The Sports Examiner: Cloud computing, artificial intel changing Olympic broadcasting

Olympic Broadcasting Services chief Yiannis Exarchos at Wednesday's news briefing from Korea (Photo: Screenshot of IOC video feed).

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A fascinating – and somewhat scary – look into the future of Olympic broadcasting was shared at an online round-table session with Olympic Broadcasting Services chief Yiannis Exarchos (GRE) from the Winter Youth Olympic Games in the Gangwon Province of Korea on Wednesday.

Exarchos, the head of OBS since 2012, explained that a revolution in television production is underway, with more and more broadcasters adopting the “Olympic Cloud” technology used in Tokyo in 2021 (via Olympic sponsor Alibaba) to allow them to create their Olympic broadcasts at home instead of having to bring hundreds of staff to the site of the Games. They are being employed now:

“Many traditional fundamentals that we would have in the host city like the master control of the Games, distribution to broadcasters, creating graphics, creating and editing stories and so on, all these are not done in Gangwon. They are done back in the headquarters of OBS, in Madrid, where we have our technical facilities.

“This obviously leads into very significant savings, and also very significant help for the local organizers. We have less people on the ground, they need less support, less logistics, less transport, less accommodation, and this is the way to the future.”

Exarchos said 44.5% of the OBS production effort is remote in Gangwon, and that requests for remote distribution for Paris from right-holding broadcasters is up 279% from Tokyo in 2021. Moreover, the use of cloud technology for Games broadcasting is allowing a smaller footprint in the venues, replacing the familiar production van with servers and distribution links through cloud computing.

Already, systems of this type are proving themselves in Gangwon for curling and ice hockey. The same concept will be used in Paris for judo, shooting, tennis and wrestling. Exarchos: “It’s far more efficient and far more sustainable.”

The OBS chief also explained at length the impact of artificial intelligence (A.I.) on the broadcast process, already a major part of the OBS plan for Paris. He pointed to the 11,000 hours of content that OBS will produce in Paris:

“It’s a huge amount of content, and obviously to manage and create highlights out of it, customized highlights for different countries, different athletes, different sports, for different platforms, for social media for vertical videos and so on, this does require a huge capacity.

“And A.I. has started very credibly producing this capacity for us. So this scaling is giving us and our rights-holding broadcasters a lot of capacity and a lot of capabilities. …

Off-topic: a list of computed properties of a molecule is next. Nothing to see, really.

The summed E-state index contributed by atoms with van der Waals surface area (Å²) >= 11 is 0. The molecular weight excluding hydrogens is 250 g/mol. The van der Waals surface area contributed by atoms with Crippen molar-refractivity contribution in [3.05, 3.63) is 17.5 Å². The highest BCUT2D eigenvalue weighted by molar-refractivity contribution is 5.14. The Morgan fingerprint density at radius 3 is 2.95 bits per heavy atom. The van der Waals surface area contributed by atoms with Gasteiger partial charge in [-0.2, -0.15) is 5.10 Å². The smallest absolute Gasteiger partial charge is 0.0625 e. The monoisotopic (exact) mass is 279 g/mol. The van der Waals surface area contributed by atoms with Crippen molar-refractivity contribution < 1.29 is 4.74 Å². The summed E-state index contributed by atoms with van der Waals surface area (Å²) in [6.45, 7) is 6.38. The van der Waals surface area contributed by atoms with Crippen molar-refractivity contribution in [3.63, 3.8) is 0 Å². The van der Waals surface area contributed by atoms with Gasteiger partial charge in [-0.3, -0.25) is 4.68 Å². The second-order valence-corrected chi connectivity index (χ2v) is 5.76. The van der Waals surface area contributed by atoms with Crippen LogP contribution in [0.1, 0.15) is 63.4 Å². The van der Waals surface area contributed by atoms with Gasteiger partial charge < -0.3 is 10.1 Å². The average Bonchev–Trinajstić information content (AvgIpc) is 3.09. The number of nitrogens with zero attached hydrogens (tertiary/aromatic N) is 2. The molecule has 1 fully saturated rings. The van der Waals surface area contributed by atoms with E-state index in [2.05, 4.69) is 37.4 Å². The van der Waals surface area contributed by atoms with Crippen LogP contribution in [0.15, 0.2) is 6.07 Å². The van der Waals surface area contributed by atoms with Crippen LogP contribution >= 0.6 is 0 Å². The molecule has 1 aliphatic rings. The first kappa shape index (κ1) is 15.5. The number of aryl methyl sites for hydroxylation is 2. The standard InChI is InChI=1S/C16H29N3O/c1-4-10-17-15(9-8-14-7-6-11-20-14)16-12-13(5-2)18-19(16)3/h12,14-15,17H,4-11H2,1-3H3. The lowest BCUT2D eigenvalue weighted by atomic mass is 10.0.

“We will be using automated highlights for 14 different sports in Paris. … The difficulty for us is to create credible systems for many sports that are not, let’s say, so popular.”

A.I.-generated highlights will be created in Paris for athletics, badminton, basketball, beach volleyball, football, artistic gymnastics, handball, skateboarding, swimming, table tennis, tennis, volleyball and wrestling.

He also discussed a fascinating project, to use A.I. for live production, using a multi-lens concept:

“This technology is not yet mature for the complexity that we have in the Olympic Games but I think that in a very short period of time, it will be quite mature for lower-level coverage, for simpler coverage, and will be extremely cost effective, and also very, very sustainable.

“So we will keep on testing these systems and see how we can actually use them at some point in the Games.”

This is an exciting concept, especially for smaller sports federations, to be able to better offer streaming coverage of their own events, on their own sites and others.

But Exarchos was also concerned about the danger side of A.I.:

“Risks around the protection of private identity and the privacy, risks around the protection of minors, risks around the protection of [intellectual property], risks around the protection of what is real and what is fake. I belong to the ones who believe that very, very fast the world should start reacting and putting a structure of regulation around several elements of A.I. and for us, all these things are a consideration.”

The IOC’s head of digital, Leandro Larrosa (ARG), noted that these technologies are allowing the IOC to feed its social-media channels – 40 of them, in nine languages – faster than ever. The organization’s total social audience grew from 90 million in 2022 to 115 million in 2023, despite not having an Olympic Games in that year.

Observed: Although Exarchos noted it, the impact of the cloud-computing elements on Olympic television production will have an enormous impact on the future staging of the Olympic Games. The substantially-reduced need for space, people, hotel rooms, food, transportation and everything else will reduce organizing committee costs significantly and make available resources for officials, media, sponsors and, yes, even fans, more abundant and at lower cost.

And as he signaled, while there are dangers, these technologies will only accelerate in the future.

~ Rich Perelman

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